I have a burning feeling in my vagina during sex...what could it be?
I have started to have a burning feeling in my vagina when I have sexual intercourse. It hurts so much, I have to stop. My boyfriend and I use condoms...so what could it be?
Lisa Oldson, MD on September 29, 2011
I’m sorry that you’re experiencing pain. I’ll do my best to help.
Depending on you sexual history and any other symptoms you may be experiencing, the pain you describe could indicate a number of different conditions...so visiting your doctor for a full examination, discussion and diagnosis of what might be causing your discomfort is a good idea.
With that in mind, one possible cause of the burning sensation you describe is vulvovaginitis...a term that means inflammation of the vulva and/or vagina. This condition can be caused by many things, such as infections (both sexually and non-sexually transmitted), or irritation from non-infectious causes like an allergy or other skin condition.
Another possibility is contact dermatitis. This easily treatable condition can be accompanied by a vaginal discharge, and is caused by an irritant (e.g., scented pantyliners, spermicides, douching, soaps or perfumes).
You mentioned that you and your boyfriend use condoms...that’s great, because latex condoms and dental dams are the best way for sexually active people to prevent spreading STDs, and reduce the chances of an unwanted pregnancy.
However, the National Institute for Occupational Safety and Health reports that 1-6% of the U.S. population is allergic to latex. Again, your doctor can perform a simple skin test to find out if you’re one of these rare cases.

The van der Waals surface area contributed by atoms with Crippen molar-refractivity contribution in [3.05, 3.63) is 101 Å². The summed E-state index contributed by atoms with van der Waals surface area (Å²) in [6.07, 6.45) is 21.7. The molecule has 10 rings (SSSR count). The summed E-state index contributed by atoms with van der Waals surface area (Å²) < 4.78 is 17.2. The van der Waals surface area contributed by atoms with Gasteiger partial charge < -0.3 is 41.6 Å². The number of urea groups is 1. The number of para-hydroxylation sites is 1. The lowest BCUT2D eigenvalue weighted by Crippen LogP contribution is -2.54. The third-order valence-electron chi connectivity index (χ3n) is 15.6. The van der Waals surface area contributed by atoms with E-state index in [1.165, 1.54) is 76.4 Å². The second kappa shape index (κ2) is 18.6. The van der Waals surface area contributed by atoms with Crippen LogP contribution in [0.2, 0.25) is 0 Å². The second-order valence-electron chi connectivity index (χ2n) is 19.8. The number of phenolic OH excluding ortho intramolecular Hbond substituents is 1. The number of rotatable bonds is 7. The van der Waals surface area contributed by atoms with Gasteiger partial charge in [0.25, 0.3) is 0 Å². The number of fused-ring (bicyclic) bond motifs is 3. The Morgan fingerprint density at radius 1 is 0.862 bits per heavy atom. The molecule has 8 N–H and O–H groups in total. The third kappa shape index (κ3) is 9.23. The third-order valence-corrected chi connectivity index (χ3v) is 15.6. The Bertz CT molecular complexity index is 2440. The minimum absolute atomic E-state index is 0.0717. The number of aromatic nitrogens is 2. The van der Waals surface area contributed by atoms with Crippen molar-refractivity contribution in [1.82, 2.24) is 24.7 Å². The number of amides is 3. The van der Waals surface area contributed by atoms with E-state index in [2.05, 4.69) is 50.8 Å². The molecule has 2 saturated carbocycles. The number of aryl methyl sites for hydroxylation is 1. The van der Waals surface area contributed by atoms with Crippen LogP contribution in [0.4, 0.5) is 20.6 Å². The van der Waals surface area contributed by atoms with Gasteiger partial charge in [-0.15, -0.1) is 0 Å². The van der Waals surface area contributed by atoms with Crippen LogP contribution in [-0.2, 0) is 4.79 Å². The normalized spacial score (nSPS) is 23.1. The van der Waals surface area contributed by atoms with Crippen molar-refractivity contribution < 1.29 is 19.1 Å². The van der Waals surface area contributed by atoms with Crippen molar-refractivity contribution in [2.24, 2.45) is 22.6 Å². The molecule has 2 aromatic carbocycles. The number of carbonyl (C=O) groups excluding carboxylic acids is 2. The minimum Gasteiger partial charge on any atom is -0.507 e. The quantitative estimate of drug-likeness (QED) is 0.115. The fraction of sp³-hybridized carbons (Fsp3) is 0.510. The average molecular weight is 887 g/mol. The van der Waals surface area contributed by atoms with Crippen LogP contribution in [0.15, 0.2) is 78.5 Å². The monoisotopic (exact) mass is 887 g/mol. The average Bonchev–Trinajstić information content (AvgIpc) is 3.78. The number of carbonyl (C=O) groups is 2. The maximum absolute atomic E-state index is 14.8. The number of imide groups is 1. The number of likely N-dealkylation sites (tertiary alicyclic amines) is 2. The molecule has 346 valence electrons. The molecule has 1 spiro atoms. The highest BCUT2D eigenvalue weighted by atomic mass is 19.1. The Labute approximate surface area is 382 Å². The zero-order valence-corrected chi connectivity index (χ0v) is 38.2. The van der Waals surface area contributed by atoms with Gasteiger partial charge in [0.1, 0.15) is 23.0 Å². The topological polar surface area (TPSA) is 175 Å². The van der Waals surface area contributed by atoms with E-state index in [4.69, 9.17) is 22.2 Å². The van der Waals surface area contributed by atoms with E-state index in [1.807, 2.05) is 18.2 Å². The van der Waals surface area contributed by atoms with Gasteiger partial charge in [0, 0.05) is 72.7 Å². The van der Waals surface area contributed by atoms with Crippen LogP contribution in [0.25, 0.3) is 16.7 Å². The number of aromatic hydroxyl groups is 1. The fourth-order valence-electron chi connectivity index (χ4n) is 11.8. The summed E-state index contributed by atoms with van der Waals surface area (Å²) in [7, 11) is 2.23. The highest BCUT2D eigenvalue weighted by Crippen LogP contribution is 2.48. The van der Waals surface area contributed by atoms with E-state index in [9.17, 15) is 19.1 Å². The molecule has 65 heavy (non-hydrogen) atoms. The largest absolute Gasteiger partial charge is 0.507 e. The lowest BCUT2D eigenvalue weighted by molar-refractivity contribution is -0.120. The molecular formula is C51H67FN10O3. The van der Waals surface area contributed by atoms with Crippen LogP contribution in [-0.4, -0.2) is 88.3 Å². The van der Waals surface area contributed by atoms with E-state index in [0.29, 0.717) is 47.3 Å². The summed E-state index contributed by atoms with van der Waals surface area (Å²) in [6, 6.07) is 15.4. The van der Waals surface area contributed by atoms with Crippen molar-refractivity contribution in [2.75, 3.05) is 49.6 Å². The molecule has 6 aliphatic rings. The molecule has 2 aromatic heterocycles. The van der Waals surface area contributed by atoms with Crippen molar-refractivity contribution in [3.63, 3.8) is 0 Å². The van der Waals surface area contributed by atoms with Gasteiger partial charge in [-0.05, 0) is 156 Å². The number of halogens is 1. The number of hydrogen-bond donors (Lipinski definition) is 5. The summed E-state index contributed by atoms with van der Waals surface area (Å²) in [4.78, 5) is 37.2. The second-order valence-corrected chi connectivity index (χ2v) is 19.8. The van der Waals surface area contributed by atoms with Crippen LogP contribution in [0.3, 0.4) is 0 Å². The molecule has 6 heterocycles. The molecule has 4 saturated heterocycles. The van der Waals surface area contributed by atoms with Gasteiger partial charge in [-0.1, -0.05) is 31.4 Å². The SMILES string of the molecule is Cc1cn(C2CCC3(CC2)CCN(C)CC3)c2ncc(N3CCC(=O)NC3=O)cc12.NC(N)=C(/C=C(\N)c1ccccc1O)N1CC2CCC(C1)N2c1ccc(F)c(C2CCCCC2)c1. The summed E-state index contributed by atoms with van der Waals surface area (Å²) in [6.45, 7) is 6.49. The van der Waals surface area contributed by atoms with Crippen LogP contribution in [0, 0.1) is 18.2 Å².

Other causes of pain with intercourse include...not taking enough time for foreplay to allow the vagina to open up to accommodate the penis, insufficient lubrication, vaginal muscle spasms and other causes, all of which can and should be evaluated by your physician.
Finally, some sexually transmitted diseases (STDs) ⎼ for example trichomoniasis, chlamydia and gonorrhea ⎼ may also cause pain with intercourse. If you and your boyfriend haven’t been tested for a common STDs lately, I encourage you to do so. After testing, you’ll have the peace of mind of knowing each other’s STD status. And with STD testing, your doctor will better be able to identify the cause of your symptoms.
If it turns out that you have an STD, don’t fret. All STDs are treatable, and some are entirely curable.
For more information about STD symptoms, what puts you at risk for STDs, and how you can do your part to prevent catching or spreading an STD, see our Expert Guide to STD Basics.
I wish you the best of health.
Dr. Oldson is Medical Director of the Analyte Physicians Group. She is on staff at Northwestern Memorial Hospital, as well as Clinical Instructor at the Feinberg School of Medicine, Northwestern University. Her areas of expertise include STDs (with a particular clinical emphasis on herpes), women's health, preventive medicine, diabetes, obesity and weight management, and mood and anxiety disorders. Dr. Oldson was educated at Rush Medical College and completed her residency at Rush-Presbyterian-St. Luke's Medical Center in Chicago, IL.